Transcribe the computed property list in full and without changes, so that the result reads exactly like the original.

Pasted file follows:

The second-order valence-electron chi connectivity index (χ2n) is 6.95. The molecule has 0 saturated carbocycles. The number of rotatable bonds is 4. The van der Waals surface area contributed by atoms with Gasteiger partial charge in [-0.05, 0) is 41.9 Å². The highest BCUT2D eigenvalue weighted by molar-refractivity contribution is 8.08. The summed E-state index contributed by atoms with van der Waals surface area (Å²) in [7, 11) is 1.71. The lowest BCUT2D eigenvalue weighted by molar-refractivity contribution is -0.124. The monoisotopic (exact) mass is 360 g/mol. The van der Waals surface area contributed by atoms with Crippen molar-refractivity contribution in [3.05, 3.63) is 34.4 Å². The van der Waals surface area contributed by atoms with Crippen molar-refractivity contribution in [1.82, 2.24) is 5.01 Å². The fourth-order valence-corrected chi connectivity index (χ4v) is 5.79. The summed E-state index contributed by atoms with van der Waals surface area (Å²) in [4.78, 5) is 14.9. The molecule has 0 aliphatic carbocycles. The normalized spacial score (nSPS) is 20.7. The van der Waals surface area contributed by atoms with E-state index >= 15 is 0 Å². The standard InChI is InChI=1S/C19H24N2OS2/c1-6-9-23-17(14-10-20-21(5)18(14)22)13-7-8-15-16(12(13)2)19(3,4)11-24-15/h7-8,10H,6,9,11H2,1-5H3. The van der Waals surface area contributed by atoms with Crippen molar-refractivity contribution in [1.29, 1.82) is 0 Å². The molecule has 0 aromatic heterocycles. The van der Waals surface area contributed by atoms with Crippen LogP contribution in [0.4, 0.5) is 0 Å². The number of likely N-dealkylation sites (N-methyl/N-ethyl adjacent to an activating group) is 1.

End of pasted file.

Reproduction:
The second-order valence-electron chi connectivity index (χ2n) is 6.95. The molecule has 0 saturated carbocycles. The number of rotatable bonds is 4. The van der Waals surface area contributed by atoms with Gasteiger partial charge in [-0.05, 0) is 41.9 Å². The highest BCUT2D eigenvalue weighted by molar-refractivity contribution is 8.08. The summed E-state index contributed by atoms with van der Waals surface area (Å²) in [7, 11) is 1.71. The lowest BCUT2D eigenvalue weighted by molar-refractivity contribution is -0.124. The monoisotopic (exact) mass is 360 g/mol. The van der Waals surface area contributed by atoms with Crippen molar-refractivity contribution in [3.05, 3.63) is 34.4 Å². The van der Waals surface area contributed by atoms with Crippen molar-refractivity contribution in [1.82, 2.24) is 5.01 Å². The fourth-order valence-corrected chi connectivity index (χ4v) is 5.79. The summed E-state index contributed by atoms with van der Waals surface area (Å²) in [4.78, 5) is 14.9. The molecule has 0 aliphatic carbocycles. The normalized spacial score (nSPS) is 20.7. The van der Waals surface area contributed by atoms with E-state index >= 15 is 0 Å². The standard InChI is InChI=1S/C19H24N2OS2/c1-6-9-23-17(14-10-20-21(5)18(14)22)13-7-8-15-16(12(13)2)19(3,4)11-24-15/h7-8,10H,6,9,11H2,1-5H3. The van der Waals surface area contributed by atoms with Crippen molar-refractivity contribution in [1.29, 1.82) is 0 Å². The molecule has 0 aromatic heterocycles. The van der Waals surface area contributed by atoms with Crippen LogP contribution in [0.4, 0.5) is 0 Å². The number of likely N-dealkylation sites (N-methyl/N-ethyl adjacent to an activating group) is 1.